Objectives: Basic science studies show that the extracellular matrix of adipose tissue, mainly represented by collagen VI, is dysfunctional in obesity and contributes to the development of the metabolic syndrome. We hypothesized in humans that increased collagen VI alpha3-subunit (COL6A3) mRNA is associated with adipose tissue macrophage chemotaxis and inflammation and that weight gain is accompanied by changes in the expression of COL6A3.
Research design and methods: Adipose tissue biopsies were obtained from a cross-sectional study (n = 109), an overfeeding study (n = 9), and a pioglitazone treatment study (n = 14). Adipose tissue gene expression was measured by quantitative RT-PCR, immunohistochemistry, and adipocyte sizing by fixation with osmium and Coulter counting. Body composition was measured by dual-energy x-ray absorptiometry and visceral adipose tissue by computed tomography. Patients with high or low COL6A3 mRNA were compared by one-way ANOVA.
Results: In humans, immunohistochemistry revealed that COL6 is present in adipose tissue extracellular matrix. COL6A3 mRNA is correlated with body mass index (r = 0.60, P < 0.0001) and fat mass (r = 0.41, P < 0.0001). COL6A3 expression was similar in obese vs. type 2 diabetes patients. Obese subjects with high COL6A3 mRNA had greater visceral adipose tissue mass (P < 0.05), lower size of small and medium adipocytes (P < 0.05), more CD68+ and CD163/MAC2+ macrophages, and increased macrophage inflammatory protein-1alpha and macrophage chemoattractant protein-1alpha mRNA (P < 0.05). Eight weeks of overfeeding increased body weight and COL6A3 mRNA (P < 0.05). Pioglitazone decreased COL6A3 mRNA, and the change was inversely proportional to baseline COL6A3 mRNA (r = -0.95, P < 0.0001).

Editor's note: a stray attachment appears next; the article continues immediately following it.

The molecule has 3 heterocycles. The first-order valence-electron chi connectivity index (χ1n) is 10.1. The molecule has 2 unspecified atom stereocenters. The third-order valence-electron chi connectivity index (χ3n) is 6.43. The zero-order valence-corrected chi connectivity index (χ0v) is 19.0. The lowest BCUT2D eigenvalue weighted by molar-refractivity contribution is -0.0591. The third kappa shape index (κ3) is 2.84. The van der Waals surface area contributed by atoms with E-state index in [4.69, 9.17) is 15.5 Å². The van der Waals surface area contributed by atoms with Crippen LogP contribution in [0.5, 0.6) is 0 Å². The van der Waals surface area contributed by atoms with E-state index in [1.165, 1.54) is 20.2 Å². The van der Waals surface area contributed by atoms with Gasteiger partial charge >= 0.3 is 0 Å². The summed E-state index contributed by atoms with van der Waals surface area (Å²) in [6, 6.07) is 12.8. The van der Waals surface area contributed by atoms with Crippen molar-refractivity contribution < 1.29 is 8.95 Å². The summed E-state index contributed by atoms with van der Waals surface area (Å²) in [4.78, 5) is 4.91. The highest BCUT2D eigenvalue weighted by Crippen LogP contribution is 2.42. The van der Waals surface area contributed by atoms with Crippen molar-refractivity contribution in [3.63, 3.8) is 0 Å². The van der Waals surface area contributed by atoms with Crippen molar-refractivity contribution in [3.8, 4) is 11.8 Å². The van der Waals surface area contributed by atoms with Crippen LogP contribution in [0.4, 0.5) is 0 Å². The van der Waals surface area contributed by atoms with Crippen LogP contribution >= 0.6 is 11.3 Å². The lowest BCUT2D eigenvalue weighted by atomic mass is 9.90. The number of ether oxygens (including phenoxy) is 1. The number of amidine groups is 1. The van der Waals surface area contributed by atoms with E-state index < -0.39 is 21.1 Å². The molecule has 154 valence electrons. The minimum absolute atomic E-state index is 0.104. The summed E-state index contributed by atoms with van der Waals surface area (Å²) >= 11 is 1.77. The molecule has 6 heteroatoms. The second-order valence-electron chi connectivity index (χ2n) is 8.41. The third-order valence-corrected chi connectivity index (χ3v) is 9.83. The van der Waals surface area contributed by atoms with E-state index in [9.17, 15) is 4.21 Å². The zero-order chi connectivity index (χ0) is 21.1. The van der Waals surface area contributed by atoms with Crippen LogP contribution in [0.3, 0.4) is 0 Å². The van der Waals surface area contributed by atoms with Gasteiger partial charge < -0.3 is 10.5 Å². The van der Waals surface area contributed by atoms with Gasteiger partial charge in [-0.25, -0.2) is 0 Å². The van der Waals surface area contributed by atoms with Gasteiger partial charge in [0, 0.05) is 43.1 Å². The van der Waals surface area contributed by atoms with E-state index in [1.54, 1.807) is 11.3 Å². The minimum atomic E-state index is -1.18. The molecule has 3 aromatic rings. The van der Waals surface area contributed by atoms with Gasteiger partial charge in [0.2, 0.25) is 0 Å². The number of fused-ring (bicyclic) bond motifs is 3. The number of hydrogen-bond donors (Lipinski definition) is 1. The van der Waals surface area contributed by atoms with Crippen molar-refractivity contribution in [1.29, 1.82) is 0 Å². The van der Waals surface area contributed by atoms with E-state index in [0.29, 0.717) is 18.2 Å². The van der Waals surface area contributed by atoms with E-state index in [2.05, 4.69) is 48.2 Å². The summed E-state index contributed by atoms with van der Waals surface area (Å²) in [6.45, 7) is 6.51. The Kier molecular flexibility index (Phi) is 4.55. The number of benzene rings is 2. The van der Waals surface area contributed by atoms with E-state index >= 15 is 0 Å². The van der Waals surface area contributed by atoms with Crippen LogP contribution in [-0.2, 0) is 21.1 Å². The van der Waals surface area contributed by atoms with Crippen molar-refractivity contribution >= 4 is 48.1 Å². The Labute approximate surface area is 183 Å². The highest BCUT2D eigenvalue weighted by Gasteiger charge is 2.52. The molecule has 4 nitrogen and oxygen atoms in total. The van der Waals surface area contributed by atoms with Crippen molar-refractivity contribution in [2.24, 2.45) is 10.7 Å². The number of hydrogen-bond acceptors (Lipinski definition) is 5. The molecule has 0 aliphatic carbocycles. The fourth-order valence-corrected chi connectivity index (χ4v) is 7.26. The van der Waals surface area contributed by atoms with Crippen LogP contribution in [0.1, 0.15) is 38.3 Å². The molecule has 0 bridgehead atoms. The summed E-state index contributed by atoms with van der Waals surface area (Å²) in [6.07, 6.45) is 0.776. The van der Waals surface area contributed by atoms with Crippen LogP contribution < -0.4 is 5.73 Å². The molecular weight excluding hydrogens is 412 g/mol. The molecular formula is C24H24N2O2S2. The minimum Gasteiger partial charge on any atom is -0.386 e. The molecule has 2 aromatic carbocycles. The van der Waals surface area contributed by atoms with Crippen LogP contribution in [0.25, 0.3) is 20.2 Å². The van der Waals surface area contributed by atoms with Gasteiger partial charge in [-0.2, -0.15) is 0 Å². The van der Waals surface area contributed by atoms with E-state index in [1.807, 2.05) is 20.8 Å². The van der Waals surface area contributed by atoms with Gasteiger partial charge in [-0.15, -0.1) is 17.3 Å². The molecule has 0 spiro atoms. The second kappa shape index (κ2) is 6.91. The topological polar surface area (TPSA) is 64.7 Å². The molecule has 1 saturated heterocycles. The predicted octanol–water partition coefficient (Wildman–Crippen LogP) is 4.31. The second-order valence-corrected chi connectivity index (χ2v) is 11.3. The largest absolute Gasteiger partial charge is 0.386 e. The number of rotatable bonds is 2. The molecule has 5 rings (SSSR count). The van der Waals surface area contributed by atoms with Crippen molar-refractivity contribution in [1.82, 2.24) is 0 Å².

Conclusion: These results are consistent with basic science data, suggesting that COL6A3 might contribute to adipose tissue inflammation.